To write your first draft, do a series of writing sprints, no longer than 20 to 30 mins at a time, with a break to stretch your legs, check social media, get coffee, etc. after each sprint. If you’re a lot more disciplined than I am and you don’t share your working space with a toddler, you can probably do a longer stretch; but the point is, set a start and end time. This will create the sense of urgency your mind needs to stop daydreaming, pick some words, put them on the screen, and get to the point.
Start now: Open a document and make yourself type for 5 minutes straight, without stopping – if you get stuck, just write “….” and switch to a new paragraph and jump ahead to the next section of the outline, or write “[insert something about XYZ here]”. Later, you can search for the brackets and ellipses and replace them with what you want to say.
Track your pace and compete with yourself
Each time I sprint, I record the start time, end time, and total number of words written during that sprint. This practice does a couple of things: 1) It gives me that sense of urgency I mentioned earlier, since I am “on the clock” and I don’t want to record a terrible number because I couldn’t stop daydreaming or Pinteresting; 2) It gives me a way to evaluate that session compared to past sessions (Was I faster or slower than usual? If so, what did I do differently that might have caused the change?); and 3) It gives me a very clear picture of how much time I’m spending on each project. I use the same approach when I’m editing content, too.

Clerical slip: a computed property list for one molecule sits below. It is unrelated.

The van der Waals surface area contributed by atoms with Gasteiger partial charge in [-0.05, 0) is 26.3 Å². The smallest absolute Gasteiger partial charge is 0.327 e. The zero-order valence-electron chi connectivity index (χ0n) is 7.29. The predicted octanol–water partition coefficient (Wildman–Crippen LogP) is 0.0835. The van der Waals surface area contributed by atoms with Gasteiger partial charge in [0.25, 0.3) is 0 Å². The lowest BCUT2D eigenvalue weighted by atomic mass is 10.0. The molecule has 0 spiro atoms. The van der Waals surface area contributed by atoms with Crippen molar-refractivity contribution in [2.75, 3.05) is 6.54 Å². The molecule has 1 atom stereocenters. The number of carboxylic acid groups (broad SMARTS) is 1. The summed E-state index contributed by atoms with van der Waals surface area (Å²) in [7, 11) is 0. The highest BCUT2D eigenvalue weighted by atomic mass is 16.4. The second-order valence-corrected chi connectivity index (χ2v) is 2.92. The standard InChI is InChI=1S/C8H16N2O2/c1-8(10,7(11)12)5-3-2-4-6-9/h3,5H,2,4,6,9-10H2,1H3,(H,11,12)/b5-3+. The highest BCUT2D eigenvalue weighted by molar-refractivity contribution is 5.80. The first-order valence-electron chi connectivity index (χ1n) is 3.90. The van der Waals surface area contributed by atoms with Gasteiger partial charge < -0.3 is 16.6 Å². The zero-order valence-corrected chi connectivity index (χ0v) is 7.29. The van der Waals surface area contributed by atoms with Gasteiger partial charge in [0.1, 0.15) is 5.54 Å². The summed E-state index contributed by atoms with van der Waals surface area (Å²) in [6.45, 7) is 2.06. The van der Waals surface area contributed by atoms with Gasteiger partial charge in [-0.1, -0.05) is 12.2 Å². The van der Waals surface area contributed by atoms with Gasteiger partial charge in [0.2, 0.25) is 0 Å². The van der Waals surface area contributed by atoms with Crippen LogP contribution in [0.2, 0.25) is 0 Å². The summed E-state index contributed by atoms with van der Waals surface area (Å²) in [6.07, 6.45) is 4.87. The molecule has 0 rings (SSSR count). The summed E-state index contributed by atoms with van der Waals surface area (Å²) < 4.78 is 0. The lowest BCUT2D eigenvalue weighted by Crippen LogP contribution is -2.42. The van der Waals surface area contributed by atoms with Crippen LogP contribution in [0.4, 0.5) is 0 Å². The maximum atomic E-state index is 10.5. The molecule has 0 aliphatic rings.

This might sound like overkill, but if you are an entrepreneur trying to build your blog with content marketing, content creation is one of the biggest parts of your creative work. You wouldn’t launch a sale or ad campaign without tracking the results, right? You wouldn’t try to manage your family budget without tracking what you spend, or workout without tracking your progress, would you? Why should content creation be any different?
Start now: Download this blog post tracking spreadsheet I put together to help you track your word count and pace. Use the keyboard shortcut Ctrl+Shift+; to insert your start and end time quickly.
Boost your writing speed by using speech-to-text technology
This is probably the nerdiest part of this whole post; and that’s saying something, I know. But the truth is, you will never, ever be able to type as fast as you can speak. Yes, speech-to-text is weird because you have to have to speak your punctuation, and you may feel like the world’s biggest nerd if someone walks into the room while you’re in the middle of dictating one of your blog posts (cough…not that I’ve ever experienced that), but the simple truth is IT. WORKS.